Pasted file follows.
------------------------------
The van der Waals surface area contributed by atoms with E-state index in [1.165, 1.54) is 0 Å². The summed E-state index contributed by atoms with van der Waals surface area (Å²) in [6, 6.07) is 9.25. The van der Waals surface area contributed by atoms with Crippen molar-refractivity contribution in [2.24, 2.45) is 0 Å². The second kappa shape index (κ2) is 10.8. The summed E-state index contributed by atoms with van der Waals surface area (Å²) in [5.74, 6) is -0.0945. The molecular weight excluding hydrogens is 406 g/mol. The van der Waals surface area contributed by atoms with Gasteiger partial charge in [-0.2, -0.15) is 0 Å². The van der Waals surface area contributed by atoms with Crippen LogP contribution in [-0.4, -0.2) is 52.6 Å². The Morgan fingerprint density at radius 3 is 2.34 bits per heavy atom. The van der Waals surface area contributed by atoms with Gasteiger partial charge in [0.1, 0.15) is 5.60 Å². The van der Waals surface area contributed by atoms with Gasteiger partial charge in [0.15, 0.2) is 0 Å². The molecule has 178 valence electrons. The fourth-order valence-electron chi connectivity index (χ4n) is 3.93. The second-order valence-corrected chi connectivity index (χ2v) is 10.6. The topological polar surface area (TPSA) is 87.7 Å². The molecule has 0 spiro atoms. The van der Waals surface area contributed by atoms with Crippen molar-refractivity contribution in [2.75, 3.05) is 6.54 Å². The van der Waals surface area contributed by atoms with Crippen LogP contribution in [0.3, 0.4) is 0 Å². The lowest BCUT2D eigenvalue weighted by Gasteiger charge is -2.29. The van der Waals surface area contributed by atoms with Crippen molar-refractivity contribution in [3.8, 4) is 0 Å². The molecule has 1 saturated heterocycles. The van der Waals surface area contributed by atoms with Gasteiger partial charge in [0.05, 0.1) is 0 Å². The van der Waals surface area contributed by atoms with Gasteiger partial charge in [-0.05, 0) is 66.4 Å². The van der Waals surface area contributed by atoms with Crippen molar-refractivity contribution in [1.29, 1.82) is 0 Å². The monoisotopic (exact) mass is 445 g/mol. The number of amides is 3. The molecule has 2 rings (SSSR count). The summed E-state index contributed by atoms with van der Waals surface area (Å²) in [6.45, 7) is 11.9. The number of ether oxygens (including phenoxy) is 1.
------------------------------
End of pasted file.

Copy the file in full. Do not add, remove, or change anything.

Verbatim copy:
The van der Waals surface area contributed by atoms with E-state index in [1.165, 1.54) is 0 Å². The summed E-state index contributed by atoms with van der Waals surface area (Å²) in [6, 6.07) is 9.25. The van der Waals surface area contributed by atoms with Crippen molar-refractivity contribution in [2.24, 2.45) is 0 Å². The second kappa shape index (κ2) is 10.8. The summed E-state index contributed by atoms with van der Waals surface area (Å²) in [5.74, 6) is -0.0945. The molecular weight excluding hydrogens is 406 g/mol. The van der Waals surface area contributed by atoms with Gasteiger partial charge in [-0.2, -0.15) is 0 Å². The van der Waals surface area contributed by atoms with Crippen LogP contribution in [-0.4, -0.2) is 52.6 Å². The Morgan fingerprint density at radius 3 is 2.34 bits per heavy atom. The van der Waals surface area contributed by atoms with Gasteiger partial charge in [0.1, 0.15) is 5.60 Å². The van der Waals surface area contributed by atoms with Gasteiger partial charge in [0.15, 0.2) is 0 Å². The molecule has 178 valence electrons. The fourth-order valence-electron chi connectivity index (χ4n) is 3.93. The second-order valence-corrected chi connectivity index (χ2v) is 10.6. The topological polar surface area (TPSA) is 87.7 Å². The molecule has 0 spiro atoms. The van der Waals surface area contributed by atoms with Crippen molar-refractivity contribution in [2.75, 3.05) is 6.54 Å². The van der Waals surface area contributed by atoms with Crippen LogP contribution in [0.3, 0.4) is 0 Å². The lowest BCUT2D eigenvalue weighted by Gasteiger charge is -2.29. The van der Waals surface area contributed by atoms with Crippen molar-refractivity contribution in [3.8, 4) is 0 Å². The molecule has 1 saturated heterocycles. The van der Waals surface area contributed by atoms with Gasteiger partial charge in [0.05, 0.1) is 0 Å². The van der Waals surface area contributed by atoms with Gasteiger partial charge in [-0.05, 0) is 66.4 Å². The van der Waals surface area contributed by atoms with Crippen molar-refractivity contribution in [1.29, 1.82) is 0 Å². The monoisotopic (exact) mass is 445 g/mol. The number of amides is 3. The molecule has 2 rings (SSSR count). The summed E-state index contributed by atoms with van der Waals surface area (Å²) in [6.45, 7) is 11.9. The number of ether oxygens (including phenoxy) is 1.